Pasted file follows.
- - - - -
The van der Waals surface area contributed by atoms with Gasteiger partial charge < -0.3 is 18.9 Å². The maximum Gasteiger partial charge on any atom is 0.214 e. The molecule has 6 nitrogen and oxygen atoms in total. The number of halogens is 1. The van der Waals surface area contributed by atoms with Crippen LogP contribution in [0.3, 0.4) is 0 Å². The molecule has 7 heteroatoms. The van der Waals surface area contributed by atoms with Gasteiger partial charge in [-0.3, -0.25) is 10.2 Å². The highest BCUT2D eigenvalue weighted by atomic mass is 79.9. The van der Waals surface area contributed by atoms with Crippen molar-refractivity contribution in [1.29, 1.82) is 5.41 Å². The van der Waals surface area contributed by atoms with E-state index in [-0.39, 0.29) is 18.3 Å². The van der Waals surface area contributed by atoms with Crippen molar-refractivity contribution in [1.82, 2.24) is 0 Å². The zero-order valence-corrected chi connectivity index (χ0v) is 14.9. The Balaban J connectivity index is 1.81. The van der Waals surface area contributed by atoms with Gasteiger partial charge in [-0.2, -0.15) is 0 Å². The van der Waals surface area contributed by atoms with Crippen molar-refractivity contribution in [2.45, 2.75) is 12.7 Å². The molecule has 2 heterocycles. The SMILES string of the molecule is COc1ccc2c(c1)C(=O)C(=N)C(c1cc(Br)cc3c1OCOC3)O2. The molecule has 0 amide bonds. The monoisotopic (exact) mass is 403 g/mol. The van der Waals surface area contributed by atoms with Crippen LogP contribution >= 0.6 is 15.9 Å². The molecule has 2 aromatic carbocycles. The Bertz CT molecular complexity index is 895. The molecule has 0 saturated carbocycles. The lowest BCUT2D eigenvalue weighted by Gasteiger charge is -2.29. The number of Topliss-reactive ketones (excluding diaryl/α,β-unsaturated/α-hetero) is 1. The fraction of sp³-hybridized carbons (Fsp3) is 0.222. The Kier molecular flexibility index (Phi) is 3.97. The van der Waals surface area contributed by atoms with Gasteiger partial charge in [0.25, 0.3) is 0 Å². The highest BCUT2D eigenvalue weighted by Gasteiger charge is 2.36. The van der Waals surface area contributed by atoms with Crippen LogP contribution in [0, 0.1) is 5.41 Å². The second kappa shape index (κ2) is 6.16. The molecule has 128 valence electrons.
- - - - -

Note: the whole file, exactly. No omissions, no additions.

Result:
The van der Waals surface area contributed by atoms with Gasteiger partial charge < -0.3 is 18.9 Å². The maximum Gasteiger partial charge on any atom is 0.214 e. The molecule has 6 nitrogen and oxygen atoms in total. The number of halogens is 1. The van der Waals surface area contributed by atoms with Crippen LogP contribution in [0.3, 0.4) is 0 Å². The molecule has 7 heteroatoms. The van der Waals surface area contributed by atoms with Gasteiger partial charge in [-0.3, -0.25) is 10.2 Å². The highest BCUT2D eigenvalue weighted by atomic mass is 79.9. The van der Waals surface area contributed by atoms with Crippen molar-refractivity contribution in [1.29, 1.82) is 5.41 Å². The van der Waals surface area contributed by atoms with E-state index in [-0.39, 0.29) is 18.3 Å². The van der Waals surface area contributed by atoms with Crippen molar-refractivity contribution in [1.82, 2.24) is 0 Å². The zero-order valence-corrected chi connectivity index (χ0v) is 14.9. The Balaban J connectivity index is 1.81. The van der Waals surface area contributed by atoms with Gasteiger partial charge in [-0.2, -0.15) is 0 Å². The van der Waals surface area contributed by atoms with Crippen molar-refractivity contribution in [2.45, 2.75) is 12.7 Å². The molecule has 2 heterocycles. The SMILES string of the molecule is COc1ccc2c(c1)C(=O)C(=N)C(c1cc(Br)cc3c1OCOC3)O2. The molecule has 0 amide bonds. The monoisotopic (exact) mass is 403 g/mol. The van der Waals surface area contributed by atoms with Crippen LogP contribution >= 0.6 is 15.9 Å². The molecule has 2 aromatic carbocycles. The Bertz CT molecular complexity index is 895. The molecule has 0 saturated carbocycles. The lowest BCUT2D eigenvalue weighted by Gasteiger charge is -2.29. The number of Topliss-reactive ketones (excluding diaryl/α,β-unsaturated/α-hetero) is 1. The fraction of sp³-hybridized carbons (Fsp3) is 0.222. The Kier molecular flexibility index (Phi) is 3.97. The van der Waals surface area contributed by atoms with Gasteiger partial charge in [0.25, 0.3) is 0 Å². The highest BCUT2D eigenvalue weighted by Gasteiger charge is 2.36. The van der Waals surface area contributed by atoms with Crippen LogP contribution in [0, 0.1) is 5.41 Å². The second kappa shape index (κ2) is 6.16. The molecule has 128 valence electrons.